Chris Delucchi Of Streetsense

    We Spoke to Chris Delucchi Of Streetsense

    As a part of our interview series called “Women Of The C-Suite,”  we had the pleasure of interviewing Christine L. Delucchi.

    Christine L. Delucchi is a Managing Principal and Chief Growth Officer at Streetsense, a global creative consultancy. Christine has oversight of consultative sales, marketing and customer experience and is the principal in charge of many long-term accounts. Christine is also a member of the executive team and sits on the JV Board that governs the Streetsense & CBRE partnership.

    Thank you so much for joining us in this interview series! Before we dig in, our readers would like to get to know you a bit more. Can you tell us a bit about your “backstory”? What led you to this particular career path?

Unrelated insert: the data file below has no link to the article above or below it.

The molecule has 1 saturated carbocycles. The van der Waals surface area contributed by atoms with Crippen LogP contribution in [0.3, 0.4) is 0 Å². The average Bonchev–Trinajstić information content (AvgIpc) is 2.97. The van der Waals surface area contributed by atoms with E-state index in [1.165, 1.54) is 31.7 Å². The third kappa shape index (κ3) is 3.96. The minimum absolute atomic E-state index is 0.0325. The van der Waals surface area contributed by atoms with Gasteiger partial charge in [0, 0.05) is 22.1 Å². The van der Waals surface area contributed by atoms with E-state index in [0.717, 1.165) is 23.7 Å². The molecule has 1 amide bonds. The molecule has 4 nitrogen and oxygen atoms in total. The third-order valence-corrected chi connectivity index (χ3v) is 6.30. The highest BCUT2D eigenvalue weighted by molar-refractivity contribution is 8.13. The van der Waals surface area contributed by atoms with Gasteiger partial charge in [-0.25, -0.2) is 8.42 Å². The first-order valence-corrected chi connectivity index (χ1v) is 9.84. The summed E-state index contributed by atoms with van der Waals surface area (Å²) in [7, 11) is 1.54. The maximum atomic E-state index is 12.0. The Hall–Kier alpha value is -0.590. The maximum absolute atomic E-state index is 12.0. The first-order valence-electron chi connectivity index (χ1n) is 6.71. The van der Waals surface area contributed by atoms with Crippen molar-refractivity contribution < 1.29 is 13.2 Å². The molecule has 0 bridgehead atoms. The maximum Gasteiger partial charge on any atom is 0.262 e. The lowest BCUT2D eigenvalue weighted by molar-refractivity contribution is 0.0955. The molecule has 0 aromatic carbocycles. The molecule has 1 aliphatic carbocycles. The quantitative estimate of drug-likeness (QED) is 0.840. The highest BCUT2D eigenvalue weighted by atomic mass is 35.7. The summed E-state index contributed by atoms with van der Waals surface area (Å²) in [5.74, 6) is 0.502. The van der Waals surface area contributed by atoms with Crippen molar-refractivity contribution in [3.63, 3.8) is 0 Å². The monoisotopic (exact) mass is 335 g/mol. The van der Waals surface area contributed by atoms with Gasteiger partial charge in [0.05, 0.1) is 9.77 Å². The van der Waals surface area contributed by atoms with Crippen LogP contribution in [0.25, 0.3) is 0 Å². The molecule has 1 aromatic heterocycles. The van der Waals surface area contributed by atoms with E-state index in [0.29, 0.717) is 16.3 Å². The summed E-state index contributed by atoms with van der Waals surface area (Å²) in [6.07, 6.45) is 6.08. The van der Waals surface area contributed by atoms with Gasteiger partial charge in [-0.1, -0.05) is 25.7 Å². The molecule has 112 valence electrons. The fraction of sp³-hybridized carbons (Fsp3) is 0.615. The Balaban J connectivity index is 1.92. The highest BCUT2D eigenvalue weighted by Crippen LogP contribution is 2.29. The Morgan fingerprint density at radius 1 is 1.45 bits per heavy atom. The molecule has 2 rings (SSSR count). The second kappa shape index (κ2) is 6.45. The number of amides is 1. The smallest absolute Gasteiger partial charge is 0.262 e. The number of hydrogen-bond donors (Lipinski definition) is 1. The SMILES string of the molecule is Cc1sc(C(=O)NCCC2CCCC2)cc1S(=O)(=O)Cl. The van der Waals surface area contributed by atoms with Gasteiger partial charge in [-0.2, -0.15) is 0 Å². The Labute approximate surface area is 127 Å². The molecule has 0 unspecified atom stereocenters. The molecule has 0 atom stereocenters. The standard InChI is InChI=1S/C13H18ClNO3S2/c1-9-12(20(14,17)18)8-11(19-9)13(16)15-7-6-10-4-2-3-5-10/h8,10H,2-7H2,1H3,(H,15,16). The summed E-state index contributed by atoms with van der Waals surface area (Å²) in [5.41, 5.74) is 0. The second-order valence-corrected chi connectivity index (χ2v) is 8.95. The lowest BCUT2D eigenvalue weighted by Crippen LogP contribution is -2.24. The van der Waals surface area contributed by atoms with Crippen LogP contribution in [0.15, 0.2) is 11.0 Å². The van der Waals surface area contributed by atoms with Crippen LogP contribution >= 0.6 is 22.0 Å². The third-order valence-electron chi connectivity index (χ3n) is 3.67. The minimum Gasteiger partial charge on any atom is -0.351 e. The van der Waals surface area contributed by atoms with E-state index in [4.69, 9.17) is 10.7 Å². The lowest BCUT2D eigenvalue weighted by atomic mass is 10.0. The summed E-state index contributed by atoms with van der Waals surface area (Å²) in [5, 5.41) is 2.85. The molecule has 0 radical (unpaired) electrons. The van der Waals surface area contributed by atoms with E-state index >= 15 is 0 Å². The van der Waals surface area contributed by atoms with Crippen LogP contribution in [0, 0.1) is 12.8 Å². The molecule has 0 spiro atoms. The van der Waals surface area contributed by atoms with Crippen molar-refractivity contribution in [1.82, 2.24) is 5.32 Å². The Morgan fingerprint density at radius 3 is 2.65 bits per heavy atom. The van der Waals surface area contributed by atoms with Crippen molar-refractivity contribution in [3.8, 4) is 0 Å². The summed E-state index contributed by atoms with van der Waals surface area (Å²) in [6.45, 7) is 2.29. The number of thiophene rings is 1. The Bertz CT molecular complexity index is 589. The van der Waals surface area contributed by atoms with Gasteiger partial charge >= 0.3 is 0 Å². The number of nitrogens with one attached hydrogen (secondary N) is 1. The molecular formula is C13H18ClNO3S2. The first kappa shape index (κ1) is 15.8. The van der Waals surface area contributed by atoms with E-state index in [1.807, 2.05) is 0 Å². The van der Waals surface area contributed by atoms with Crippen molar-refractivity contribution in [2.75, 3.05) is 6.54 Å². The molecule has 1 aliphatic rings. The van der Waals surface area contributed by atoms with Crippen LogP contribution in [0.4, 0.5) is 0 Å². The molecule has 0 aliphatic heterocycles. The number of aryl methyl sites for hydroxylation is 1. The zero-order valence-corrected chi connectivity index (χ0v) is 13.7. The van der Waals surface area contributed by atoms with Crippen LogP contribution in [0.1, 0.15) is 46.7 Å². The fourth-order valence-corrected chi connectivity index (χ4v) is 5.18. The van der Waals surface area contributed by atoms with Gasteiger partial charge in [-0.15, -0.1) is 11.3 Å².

Ihave always been an entrepreneur — from selling worms at age 6 to local fishermen and running neighborhood lemonade stands to building three companies and ultimately selling my last company, Delucchi Plus, to Streetsense in October of 2016. I was born to build and grow businesses through establishing great relationships, seizing opportunities and problem solving along the way.

    I started my first company at 29 when the internet was born developing websites for real estate companies, and this evolved to a fully integrated communications firm for commercial and residential real estate, hospitality, and consumer retail brands. At Streetsense, we consult on the positioning of brands and places and how to drive value for our clients through market positioning, storytelling, placemaking, activations and consumer engagement. The consulting work we do today touches the entire customer journey both online and in the physical environment.